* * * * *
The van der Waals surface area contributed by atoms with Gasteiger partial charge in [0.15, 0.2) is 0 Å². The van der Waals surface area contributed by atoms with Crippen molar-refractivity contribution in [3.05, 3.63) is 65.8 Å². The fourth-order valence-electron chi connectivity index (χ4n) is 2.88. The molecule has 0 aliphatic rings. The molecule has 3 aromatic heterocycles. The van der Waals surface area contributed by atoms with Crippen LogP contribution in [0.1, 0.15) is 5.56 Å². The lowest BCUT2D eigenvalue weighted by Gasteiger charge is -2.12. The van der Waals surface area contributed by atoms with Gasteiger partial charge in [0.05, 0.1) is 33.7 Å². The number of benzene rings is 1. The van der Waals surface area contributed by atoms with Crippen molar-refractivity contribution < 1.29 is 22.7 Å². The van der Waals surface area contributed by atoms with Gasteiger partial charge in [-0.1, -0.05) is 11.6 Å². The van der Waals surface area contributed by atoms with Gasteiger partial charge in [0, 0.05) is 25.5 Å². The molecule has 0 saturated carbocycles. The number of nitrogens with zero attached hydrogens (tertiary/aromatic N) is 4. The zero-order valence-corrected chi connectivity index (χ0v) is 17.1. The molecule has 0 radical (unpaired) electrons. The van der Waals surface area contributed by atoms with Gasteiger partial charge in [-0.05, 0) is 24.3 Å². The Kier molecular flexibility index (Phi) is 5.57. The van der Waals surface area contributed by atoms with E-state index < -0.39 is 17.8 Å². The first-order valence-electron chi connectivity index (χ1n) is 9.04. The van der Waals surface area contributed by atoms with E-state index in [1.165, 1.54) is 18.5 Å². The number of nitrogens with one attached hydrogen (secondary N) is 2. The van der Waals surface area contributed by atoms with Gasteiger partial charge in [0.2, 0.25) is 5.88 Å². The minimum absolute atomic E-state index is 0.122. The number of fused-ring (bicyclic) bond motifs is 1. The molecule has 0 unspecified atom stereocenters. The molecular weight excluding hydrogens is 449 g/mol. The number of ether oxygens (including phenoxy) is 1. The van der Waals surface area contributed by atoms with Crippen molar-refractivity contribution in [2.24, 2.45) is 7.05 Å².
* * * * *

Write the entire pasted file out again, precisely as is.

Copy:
The van der Waals surface area contributed by atoms with Gasteiger partial charge in [0.15, 0.2) is 0 Å². The van der Waals surface area contributed by atoms with Crippen molar-refractivity contribution in [3.05, 3.63) is 65.8 Å². The fourth-order valence-electron chi connectivity index (χ4n) is 2.88. The molecule has 0 aliphatic rings. The molecule has 3 aromatic heterocycles. The van der Waals surface area contributed by atoms with Crippen LogP contribution in [0.1, 0.15) is 5.56 Å². The lowest BCUT2D eigenvalue weighted by Gasteiger charge is -2.12. The van der Waals surface area contributed by atoms with Gasteiger partial charge in [0.05, 0.1) is 33.7 Å². The number of benzene rings is 1. The van der Waals surface area contributed by atoms with Crippen molar-refractivity contribution < 1.29 is 22.7 Å². The van der Waals surface area contributed by atoms with Gasteiger partial charge in [-0.1, -0.05) is 11.6 Å². The van der Waals surface area contributed by atoms with Gasteiger partial charge in [0, 0.05) is 25.5 Å². The molecule has 0 saturated carbocycles. The number of nitrogens with zero attached hydrogens (tertiary/aromatic N) is 4. The zero-order valence-corrected chi connectivity index (χ0v) is 17.1. The molecule has 0 radical (unpaired) electrons. The van der Waals surface area contributed by atoms with Gasteiger partial charge in [-0.05, 0) is 24.3 Å². The Kier molecular flexibility index (Phi) is 5.57. The van der Waals surface area contributed by atoms with E-state index < -0.39 is 17.8 Å². The first-order valence-electron chi connectivity index (χ1n) is 9.04. The van der Waals surface area contributed by atoms with E-state index in [1.165, 1.54) is 18.5 Å². The number of nitrogens with one attached hydrogen (secondary N) is 2. The van der Waals surface area contributed by atoms with Gasteiger partial charge in [0.2, 0.25) is 5.88 Å². The minimum absolute atomic E-state index is 0.122. The number of fused-ring (bicyclic) bond motifs is 1. The molecule has 0 unspecified atom stereocenters. The molecular weight excluding hydrogens is 449 g/mol. The number of ether oxygens (including phenoxy) is 1. The van der Waals surface area contributed by atoms with Crippen molar-refractivity contribution in [2.24, 2.45) is 7.05 Å².